Just one day later, acting on orders from Sharon and Begin, the IDF blasted Yamit into a massive pile of rubble. The logic behind the dramatic demolition was to prevent a large Egyptian population center from sprouting on the newly delineated border. Although the peace treaty was expected to hold…there was a fear of encroachment.

The evacuation of Yamit represented two major events in the Israeli collective memory. In a historical context, it was the last action taken before Israel’s first peace treaty with an Arab state formally came into effect.… On an emotional level…the day was remembered as the first time an Israeli government uprooted its own citizens from towns it had asked and encouraged them to populate, an experience that would be traumatically repeated 23 years later.


Caroline B. Glick
Jerusalem Post, February 14, 2011


One of the first casualties of the Egyptian revolution may very well be Egypt’s peace treaty with Israel. The Egyptian public’s overwhelming animus towards Jews renders it politically impossible for any Egyptian leader to come out in support of the treaty. Over the weekend, the junta now ruling Egypt refused to explicitly commit itself to maintaining the treaty.…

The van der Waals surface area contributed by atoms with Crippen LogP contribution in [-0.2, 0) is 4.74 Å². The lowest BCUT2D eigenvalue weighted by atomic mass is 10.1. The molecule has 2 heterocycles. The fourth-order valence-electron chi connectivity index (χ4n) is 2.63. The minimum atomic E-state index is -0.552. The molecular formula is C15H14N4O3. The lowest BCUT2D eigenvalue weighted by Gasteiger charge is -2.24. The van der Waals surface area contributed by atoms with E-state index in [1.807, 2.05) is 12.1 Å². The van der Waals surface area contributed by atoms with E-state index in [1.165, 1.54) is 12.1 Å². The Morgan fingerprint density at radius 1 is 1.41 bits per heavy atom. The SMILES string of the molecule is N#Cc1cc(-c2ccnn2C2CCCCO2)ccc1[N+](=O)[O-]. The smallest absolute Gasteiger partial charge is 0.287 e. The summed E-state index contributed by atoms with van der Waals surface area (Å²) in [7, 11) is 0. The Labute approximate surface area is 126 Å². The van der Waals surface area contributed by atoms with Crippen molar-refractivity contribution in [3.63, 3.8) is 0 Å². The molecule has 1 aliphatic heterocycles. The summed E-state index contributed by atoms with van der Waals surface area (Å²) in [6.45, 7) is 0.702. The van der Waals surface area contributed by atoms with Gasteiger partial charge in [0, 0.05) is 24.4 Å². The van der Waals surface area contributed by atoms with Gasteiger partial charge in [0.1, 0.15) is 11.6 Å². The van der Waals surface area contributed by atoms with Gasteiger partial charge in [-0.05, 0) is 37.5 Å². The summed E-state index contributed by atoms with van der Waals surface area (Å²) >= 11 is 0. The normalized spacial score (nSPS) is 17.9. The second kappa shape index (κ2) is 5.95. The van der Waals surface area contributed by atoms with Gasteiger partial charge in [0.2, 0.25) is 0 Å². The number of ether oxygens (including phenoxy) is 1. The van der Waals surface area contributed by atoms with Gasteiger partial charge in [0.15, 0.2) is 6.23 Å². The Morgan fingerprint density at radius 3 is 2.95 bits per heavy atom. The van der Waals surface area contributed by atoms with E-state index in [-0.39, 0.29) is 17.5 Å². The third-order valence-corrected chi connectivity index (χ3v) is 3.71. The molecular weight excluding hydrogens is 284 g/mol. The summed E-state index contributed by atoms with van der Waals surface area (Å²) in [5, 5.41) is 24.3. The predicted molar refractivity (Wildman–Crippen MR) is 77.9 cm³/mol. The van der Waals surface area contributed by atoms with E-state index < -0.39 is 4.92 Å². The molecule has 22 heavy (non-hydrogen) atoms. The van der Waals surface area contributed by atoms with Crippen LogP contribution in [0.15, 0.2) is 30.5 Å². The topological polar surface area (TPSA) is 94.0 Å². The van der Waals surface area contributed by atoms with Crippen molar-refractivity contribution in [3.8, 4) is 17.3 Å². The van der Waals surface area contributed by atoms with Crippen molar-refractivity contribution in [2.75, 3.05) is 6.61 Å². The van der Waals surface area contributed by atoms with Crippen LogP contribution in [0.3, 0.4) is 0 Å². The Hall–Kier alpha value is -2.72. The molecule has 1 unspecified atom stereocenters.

Ayman Nour, the head of the oppositionist Ghad Party and the man heralded as the liberal democratic alternative to Mubarak by Washington neo-conservatives has called for the peace treaty to be abrogated. In an interview with an Egyptian radio station he said, “The Camp David Accords are finished. Egypt has to at least conduct negotiations over conditions of the agreement.”

The Muslim Brotherhood has been outspoken in its call to end the treaty since it was signed 32 years ago.

Whatever ends up happening, it is clear that Israel is entering a new era in its relations with Egypt. And before we can begin contending with its challenges, we must first consider the legacy of the peace treaty that then prime minister Menachem Begin signed with then Egyptian president Anwar Sadat on March 26, 1979.…